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Jailed Chaplain Decries Treatment

Army captain, a Muslim who worked with terrorist suspects at the U.S. prison in Cuba, says he's been blocked from practicing his faith.

November 25, 2003|Richard A. Serrano | Times Staff Writer

WASHINGTON — The Muslim chaplain charged with mishandling classified material at the U.S. prison camp in Cuba said he has been held in harsh conditions, barred from practicing his Islamic faith and deprived of his legal right to a speedy trial.

Army Capt. James Joseph Yee, a West Point graduate, speaking for the first time since his arrest in September, laid out his complaints in an unusual letter that his lawyer sent Monday to President Bush.

Yee and his lawyer are demanding that the president release him from the brig at a Navy installation in South Carolina, where he is confined with terrorist suspects considered among the country's most dangerous, and that he be returned to his normal duty status until the case against him is resolved.

"Capt. Yee is a United States citizen and service member," his lawyer, Eugene R. Fidell, said in the letter to Bush.

"He is entitled to the full panoply of constitutional protections, including the right to a fair and speedy trial. This case, however, is moving at a glacial pace, and he is being treated as if he were an enemy combatant rather than a commissioned officer."

But Capt. Tom Crosson, a spokesman for the military's Southern Command, which operates the prison for terrorism suspects at the U.S. Naval Base at Guantanamo Bay in Cuba, said the case is proceeding normally.

"I can't speak to what the brig does in South Carolina, or what type of confinement they are holding him in," Crosson said. "But they are still within the correct time frame."

Crosson said that Yee was taken into custody Sept. 10, and that under military law a court-martial should be held by Jan. 10, or within 120 days of his arrest. In addition, he said, there was a 45-day delay in the case once Yee was arrested.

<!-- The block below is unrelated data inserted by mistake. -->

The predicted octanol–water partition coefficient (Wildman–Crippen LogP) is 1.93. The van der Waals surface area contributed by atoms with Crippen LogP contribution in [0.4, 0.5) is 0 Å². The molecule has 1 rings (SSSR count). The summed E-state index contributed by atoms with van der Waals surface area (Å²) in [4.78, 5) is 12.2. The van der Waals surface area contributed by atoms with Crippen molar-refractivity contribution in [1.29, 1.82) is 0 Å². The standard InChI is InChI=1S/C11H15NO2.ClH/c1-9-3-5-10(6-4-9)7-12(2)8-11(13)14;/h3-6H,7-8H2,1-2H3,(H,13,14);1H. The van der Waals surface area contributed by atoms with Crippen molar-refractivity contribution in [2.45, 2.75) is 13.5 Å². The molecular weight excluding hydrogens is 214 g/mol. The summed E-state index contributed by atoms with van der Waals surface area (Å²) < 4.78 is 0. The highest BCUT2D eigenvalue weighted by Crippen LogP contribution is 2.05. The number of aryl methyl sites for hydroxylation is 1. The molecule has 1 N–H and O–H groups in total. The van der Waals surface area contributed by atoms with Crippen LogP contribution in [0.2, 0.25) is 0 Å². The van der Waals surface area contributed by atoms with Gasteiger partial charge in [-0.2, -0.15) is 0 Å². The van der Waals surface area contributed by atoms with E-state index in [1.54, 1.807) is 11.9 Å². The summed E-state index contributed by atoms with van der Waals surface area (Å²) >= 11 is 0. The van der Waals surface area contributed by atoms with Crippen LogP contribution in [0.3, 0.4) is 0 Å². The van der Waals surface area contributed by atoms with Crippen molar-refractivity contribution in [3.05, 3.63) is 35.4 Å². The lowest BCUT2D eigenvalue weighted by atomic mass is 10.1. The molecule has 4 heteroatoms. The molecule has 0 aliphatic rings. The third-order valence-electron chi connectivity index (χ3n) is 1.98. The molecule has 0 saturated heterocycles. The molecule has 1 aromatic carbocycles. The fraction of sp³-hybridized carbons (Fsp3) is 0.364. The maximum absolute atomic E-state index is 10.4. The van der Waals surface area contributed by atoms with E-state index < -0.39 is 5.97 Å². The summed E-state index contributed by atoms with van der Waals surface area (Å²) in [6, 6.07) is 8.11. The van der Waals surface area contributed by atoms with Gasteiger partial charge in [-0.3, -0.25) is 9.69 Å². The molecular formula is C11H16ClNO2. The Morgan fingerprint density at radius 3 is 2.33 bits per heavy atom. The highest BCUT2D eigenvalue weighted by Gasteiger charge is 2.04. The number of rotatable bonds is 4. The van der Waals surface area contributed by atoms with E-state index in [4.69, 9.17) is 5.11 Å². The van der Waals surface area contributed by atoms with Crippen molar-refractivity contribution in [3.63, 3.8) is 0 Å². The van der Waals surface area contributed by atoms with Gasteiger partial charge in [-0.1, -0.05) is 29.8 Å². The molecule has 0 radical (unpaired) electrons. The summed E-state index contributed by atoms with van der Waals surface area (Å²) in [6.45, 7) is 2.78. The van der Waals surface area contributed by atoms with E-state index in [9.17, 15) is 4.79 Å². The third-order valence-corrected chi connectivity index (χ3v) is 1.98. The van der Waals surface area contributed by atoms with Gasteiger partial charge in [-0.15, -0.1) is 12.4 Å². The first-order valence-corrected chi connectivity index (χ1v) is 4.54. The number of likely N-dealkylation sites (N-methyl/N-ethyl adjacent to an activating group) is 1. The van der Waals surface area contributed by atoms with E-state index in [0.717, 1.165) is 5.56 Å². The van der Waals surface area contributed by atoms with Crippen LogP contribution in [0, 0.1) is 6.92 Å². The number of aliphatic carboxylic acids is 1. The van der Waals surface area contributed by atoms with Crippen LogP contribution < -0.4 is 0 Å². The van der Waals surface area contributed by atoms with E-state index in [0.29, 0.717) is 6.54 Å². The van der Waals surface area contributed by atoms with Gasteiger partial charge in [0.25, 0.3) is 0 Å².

"So this is running its course," Crosson said.

In the letter, Fidell said that for the first six weeks after Yee's arrest, he "was kept in isolation in a small cell for about 23 hours a day. He was required to wear hand- and leg-irons when leaving his cell ... and he was forced to endure several other harsh and illegal conditions on confinement." He said guards no longer recognized Yee as an Army captain and instead referred to him derisively as an enlistee.

Fidell said Yee was not given a religious calendar or prayer rug in his cell, and that the brig staff "refused to tell him the time of day or the direction of Mecca, thereby needlessly interfering with his daily prayers and religious practices." He also said Yee was deprived of mail and not allowed to watch television or have reading materials other than the Koran.

Even now, Fidell said, Yee is allowed one censored newspaper a day, and can make only two 15-minute phone calls a day to his lawyers or his family.

Noting that he has been charged with two violations of mishandling classified information, Fidell said such treatment "is totally wrong and unfair." Normally, he said, military personnel with similar charges are released pending their court-martial.

"If everyone who failed to safeguard classified information according to the letter of the regulation were imprisoned," Fidell said, "the brigs would be at capacity and then some."

Instead, he said, his client is being held with some of the nation's most notorious terrorist suspects, including Jose Padilla, who is accused of plotting to explode a radioactive "dirty bomb" in the U.S., and declared enemy combatants Ali Saleh Kahlah al-Marri and Yaser Esam Hamdi.

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